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New base model Porsche Macan 4cyl announced, not in Australia until 2017

March 9, 2016

Downsizing trends are not only taking over the entry-level 718 Boxster and Cayman, and the updated ’991.2’ 911, the Macan is the latest recipient of the new mechanical philosophy.

2016 Porsche Macan 4cyl 20t

Porsche has just announced the Macan four-cylinder. It becomes the nameplate’s new entry-level model and is expected to be the most affordable of the range.

Under the bonnet is a fresh 2.0-litre turbocharged four-cylinder engine producing 185kW of power and 370Nm of torque. These outputs put it just a smidge above the industry standards at the moment for a 2.0-litre turbo, but it sits as the least powerful Macan, just under the 190kW diesel.

Despite being the least powerful Macan, it is still a Porsche and still offers sportscar levels of performance. In fact, weighing in at 1770kg, it is the lightest weight Macan. Acceleration from 0-100km/h takes just 6.7 seconds, with a top speed of 229km/h.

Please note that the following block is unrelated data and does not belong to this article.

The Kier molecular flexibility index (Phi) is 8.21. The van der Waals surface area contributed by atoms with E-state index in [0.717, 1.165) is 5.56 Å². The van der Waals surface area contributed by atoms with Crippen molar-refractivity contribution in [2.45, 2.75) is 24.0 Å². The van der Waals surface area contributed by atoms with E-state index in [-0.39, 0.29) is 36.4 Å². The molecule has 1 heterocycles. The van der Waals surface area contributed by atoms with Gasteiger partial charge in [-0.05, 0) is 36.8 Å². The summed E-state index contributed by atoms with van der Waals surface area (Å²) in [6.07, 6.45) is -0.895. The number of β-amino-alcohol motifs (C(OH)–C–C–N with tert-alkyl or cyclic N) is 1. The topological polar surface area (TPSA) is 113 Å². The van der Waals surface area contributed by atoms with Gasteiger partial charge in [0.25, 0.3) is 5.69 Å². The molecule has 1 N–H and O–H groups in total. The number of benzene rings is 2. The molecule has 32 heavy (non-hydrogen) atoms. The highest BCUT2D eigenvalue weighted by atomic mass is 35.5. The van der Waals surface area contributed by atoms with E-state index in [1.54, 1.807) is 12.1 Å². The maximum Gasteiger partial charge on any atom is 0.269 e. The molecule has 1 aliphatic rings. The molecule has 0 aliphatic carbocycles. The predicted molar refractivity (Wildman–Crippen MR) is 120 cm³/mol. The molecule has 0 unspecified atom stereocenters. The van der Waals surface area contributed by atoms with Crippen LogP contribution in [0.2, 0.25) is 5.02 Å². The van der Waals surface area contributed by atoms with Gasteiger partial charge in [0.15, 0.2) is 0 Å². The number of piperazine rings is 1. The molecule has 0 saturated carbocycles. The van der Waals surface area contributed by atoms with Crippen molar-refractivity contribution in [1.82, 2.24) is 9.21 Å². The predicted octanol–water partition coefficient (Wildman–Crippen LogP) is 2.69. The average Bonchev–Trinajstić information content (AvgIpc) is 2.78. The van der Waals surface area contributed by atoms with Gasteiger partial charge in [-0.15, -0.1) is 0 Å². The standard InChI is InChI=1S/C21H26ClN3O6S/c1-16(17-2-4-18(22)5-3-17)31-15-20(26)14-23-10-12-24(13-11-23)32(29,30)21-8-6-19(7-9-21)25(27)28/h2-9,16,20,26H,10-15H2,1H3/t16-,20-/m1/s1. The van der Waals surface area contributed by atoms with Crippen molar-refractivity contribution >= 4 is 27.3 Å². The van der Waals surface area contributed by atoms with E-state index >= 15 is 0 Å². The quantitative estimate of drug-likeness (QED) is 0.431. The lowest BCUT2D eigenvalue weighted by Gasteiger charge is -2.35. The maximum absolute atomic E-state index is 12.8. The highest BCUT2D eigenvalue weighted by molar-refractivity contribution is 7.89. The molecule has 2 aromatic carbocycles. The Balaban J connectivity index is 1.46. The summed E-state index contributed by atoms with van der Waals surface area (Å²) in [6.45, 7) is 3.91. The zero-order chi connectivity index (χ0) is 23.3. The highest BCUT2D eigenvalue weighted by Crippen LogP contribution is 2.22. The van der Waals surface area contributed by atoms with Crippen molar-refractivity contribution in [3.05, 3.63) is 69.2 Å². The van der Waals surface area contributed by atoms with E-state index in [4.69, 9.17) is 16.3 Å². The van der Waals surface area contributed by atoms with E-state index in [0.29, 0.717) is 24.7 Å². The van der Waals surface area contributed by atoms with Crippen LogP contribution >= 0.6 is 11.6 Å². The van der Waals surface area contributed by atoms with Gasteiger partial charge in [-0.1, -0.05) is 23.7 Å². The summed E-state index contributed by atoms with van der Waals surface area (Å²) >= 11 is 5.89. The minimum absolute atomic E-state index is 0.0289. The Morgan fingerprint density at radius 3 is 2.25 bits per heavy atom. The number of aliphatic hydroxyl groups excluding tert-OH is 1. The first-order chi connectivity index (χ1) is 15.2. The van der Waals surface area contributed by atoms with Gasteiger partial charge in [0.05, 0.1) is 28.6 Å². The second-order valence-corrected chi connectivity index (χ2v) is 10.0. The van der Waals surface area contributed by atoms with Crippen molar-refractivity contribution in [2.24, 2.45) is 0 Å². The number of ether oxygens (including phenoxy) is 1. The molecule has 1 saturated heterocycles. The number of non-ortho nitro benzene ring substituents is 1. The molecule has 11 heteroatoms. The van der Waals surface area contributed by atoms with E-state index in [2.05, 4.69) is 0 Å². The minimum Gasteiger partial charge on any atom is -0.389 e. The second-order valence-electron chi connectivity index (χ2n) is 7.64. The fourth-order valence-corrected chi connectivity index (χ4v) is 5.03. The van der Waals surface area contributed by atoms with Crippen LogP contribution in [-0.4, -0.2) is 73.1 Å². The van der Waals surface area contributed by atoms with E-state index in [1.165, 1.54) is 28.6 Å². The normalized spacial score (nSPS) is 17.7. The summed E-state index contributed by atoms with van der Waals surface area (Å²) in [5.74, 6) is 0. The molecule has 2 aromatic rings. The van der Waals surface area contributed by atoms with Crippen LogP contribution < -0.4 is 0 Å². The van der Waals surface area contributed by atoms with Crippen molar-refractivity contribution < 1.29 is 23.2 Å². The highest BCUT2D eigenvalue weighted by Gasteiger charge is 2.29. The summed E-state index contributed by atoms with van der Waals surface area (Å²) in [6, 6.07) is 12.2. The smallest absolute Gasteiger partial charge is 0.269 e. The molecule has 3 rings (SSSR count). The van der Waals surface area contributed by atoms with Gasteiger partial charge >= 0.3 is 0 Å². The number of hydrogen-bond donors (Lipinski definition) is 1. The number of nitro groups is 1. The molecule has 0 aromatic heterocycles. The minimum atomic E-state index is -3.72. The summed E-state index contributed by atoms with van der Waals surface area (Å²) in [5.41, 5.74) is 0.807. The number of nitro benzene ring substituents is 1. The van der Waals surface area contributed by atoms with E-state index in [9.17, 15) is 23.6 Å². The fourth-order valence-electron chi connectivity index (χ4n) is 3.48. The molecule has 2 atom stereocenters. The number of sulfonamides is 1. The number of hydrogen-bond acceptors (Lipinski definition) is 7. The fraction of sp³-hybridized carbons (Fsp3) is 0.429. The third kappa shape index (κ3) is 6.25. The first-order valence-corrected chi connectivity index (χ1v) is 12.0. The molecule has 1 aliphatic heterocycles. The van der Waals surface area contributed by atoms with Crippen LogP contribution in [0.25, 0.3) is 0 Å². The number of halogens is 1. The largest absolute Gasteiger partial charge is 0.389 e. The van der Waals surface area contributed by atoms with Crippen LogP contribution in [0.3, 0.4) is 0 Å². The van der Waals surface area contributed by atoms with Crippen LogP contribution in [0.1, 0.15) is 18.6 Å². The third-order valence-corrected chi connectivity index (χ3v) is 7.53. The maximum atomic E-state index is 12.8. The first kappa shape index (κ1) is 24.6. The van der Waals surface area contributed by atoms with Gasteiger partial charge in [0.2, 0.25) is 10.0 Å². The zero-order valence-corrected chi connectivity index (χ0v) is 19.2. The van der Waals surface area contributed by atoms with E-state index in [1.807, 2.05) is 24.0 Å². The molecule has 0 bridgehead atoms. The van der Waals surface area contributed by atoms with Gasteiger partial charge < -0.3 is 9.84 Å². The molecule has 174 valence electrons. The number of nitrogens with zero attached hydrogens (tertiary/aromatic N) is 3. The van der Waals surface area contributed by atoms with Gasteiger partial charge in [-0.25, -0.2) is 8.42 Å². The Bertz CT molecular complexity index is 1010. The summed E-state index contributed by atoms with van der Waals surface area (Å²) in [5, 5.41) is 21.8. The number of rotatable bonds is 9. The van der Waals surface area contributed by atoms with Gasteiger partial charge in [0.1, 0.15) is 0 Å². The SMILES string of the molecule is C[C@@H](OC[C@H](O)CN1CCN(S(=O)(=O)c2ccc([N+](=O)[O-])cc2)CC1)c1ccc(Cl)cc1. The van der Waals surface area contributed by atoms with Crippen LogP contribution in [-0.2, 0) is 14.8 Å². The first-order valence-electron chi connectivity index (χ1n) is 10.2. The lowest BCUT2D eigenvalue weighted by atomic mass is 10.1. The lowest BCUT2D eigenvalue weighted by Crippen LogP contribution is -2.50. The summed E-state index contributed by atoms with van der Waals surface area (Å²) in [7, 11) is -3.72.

Going for a smaller engine comes better economy of course, with the official average test recording 7.2-7.4L/100km. These figures place it as the second most economical variant, with the diesel version remaining the ‘greenest’, with an average consumption of 6.1L/100km.

The new variant is available in Europe now. In terms of an Australian introduction? Porsche says the demand for the existing lineup is still high, so it has “elected to delay the introduction of the new Macan four-cylinder until not before calendar year 2017”.

In Australia, the most affordable Macan is the diesel. Prices have jumped considerably since its launch in 2014, from $84,900 to $91,900 for the MY2016 version with the same engine. The four-cylinder version, when it arrives, could bring the entry point back to just above the $80,000 mark.

Brett is the editor and founder of PerformanceDrive. He's obsessed with driving, having played with Matchbox cars until he was tall enough to drive a real one. After initially working as a mechanic, Brett earned a degree in journalism and entered media as an editorial assistant at Top Gear Australia magazine. He then worked at CarAdvice.com.au. His dream is to live next door to the Nurburgring in Germany.